splenectomy


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splenectomy

[splə′nek·tə·mē]
(medicine)
Surgical removal of the spleen.
References in periodicals archive ?
In infants and children, splenectomy is conducted mostly to treat splenic trauma, hereditary spherocytosis, and ITP.
Following the splenectomy, her WBC count increased to 6,000-7,000 cells/microliter.
Bursectomy and splenectomy, as a part of lymphadenectomy, remain controversial and have been performed without clear evidence of survival benefit.
5) Treatment with splenectomy improves long-term survival.
It is essential that these patients are timely diagnosed and treated by splenectomy because 25% of hemangiomas more than 4 cm in diameter tend to rupture spontaneously.
Average blood transfusion requirement was 250 ml/kg/year, interval of blood transfusion was two weeks and twenty five visits per year before splenectomy.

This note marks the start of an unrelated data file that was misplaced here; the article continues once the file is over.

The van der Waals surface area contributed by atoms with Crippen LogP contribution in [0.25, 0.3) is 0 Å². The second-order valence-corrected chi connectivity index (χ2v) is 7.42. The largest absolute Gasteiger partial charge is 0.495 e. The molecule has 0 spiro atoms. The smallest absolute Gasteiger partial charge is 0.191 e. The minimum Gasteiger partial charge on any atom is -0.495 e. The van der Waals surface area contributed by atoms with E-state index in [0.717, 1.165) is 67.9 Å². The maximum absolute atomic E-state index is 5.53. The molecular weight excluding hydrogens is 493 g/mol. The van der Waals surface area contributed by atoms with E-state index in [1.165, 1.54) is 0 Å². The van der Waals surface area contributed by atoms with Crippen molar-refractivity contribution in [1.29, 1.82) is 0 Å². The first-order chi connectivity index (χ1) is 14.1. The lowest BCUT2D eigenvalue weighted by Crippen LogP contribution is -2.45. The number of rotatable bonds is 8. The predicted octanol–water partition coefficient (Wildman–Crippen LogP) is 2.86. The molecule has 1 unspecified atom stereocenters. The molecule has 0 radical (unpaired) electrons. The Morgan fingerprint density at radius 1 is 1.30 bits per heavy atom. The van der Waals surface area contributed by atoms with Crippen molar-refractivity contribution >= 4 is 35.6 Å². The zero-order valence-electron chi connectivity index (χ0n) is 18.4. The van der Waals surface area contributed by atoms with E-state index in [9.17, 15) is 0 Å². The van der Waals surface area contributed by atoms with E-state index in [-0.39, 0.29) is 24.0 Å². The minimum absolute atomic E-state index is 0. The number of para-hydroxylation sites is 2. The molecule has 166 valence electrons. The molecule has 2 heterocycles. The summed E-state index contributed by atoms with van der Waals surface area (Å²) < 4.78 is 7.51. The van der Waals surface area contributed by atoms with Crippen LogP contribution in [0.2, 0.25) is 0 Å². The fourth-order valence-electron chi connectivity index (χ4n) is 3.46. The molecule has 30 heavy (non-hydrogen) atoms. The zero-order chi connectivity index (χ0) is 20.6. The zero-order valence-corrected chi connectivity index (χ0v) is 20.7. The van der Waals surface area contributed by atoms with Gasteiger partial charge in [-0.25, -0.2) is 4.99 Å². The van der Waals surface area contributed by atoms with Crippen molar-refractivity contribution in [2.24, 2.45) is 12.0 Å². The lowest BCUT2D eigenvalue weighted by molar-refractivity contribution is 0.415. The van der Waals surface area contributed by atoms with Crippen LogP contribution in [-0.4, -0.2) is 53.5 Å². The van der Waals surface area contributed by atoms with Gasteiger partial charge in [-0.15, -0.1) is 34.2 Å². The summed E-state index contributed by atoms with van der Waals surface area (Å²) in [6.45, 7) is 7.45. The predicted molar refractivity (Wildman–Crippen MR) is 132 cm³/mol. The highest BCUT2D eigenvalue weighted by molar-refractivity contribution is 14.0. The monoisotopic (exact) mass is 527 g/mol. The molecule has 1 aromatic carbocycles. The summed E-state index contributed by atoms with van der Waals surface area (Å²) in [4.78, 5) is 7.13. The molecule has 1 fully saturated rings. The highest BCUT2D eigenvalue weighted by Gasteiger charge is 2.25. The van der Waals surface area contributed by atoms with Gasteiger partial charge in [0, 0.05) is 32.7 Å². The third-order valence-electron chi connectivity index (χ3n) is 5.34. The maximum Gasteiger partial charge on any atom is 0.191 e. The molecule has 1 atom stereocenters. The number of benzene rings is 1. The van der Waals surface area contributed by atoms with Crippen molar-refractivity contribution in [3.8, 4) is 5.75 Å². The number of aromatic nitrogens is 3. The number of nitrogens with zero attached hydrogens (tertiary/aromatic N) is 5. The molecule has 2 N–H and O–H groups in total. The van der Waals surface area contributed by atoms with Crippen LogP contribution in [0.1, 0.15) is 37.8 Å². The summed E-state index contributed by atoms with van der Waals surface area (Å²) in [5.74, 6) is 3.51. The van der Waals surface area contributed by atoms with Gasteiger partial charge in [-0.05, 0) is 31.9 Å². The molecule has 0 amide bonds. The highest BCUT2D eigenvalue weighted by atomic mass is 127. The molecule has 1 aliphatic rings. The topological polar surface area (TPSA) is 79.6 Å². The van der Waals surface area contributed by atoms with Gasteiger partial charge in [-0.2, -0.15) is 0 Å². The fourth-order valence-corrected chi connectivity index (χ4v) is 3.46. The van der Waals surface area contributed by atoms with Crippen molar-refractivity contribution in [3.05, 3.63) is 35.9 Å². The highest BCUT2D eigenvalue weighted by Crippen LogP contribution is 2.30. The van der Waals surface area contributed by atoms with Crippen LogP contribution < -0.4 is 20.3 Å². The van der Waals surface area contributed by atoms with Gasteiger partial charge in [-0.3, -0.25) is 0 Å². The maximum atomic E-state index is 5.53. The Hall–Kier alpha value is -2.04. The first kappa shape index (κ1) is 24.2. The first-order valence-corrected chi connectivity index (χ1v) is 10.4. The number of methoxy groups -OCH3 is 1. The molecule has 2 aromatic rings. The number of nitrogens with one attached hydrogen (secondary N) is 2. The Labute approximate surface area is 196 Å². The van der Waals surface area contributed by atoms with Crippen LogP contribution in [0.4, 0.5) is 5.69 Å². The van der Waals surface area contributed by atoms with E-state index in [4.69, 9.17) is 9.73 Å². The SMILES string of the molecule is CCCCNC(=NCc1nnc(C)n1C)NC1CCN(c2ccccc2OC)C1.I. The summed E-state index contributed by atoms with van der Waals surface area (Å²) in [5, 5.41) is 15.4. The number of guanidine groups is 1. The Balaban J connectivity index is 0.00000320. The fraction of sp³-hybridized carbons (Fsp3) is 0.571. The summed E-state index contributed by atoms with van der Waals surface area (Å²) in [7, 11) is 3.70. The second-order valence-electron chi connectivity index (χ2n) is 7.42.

An open splenectomy was done, and the specimen was sent for histopathological examination.
A splenectomy was not performed, as transfusions were sufficient to maintain adequate patient hemoglobin levels.
Some authors have reported that splenic artery embolization (SAE) is an effective alternative to splenectomy for the treatment of gastric variceal bleeding with left-sided portal hypertension [2, 5, 6].
With the development of advanced imaging devices, it has been found that PVST after splenectomy is not a rare complication with an incidence of 5%-25% [7].
Iatrogenic splenectomy may lead to the risk of subsequent overwhelming post-splenectomy infection (OPSI) and longterm risk of cardiovascular complications.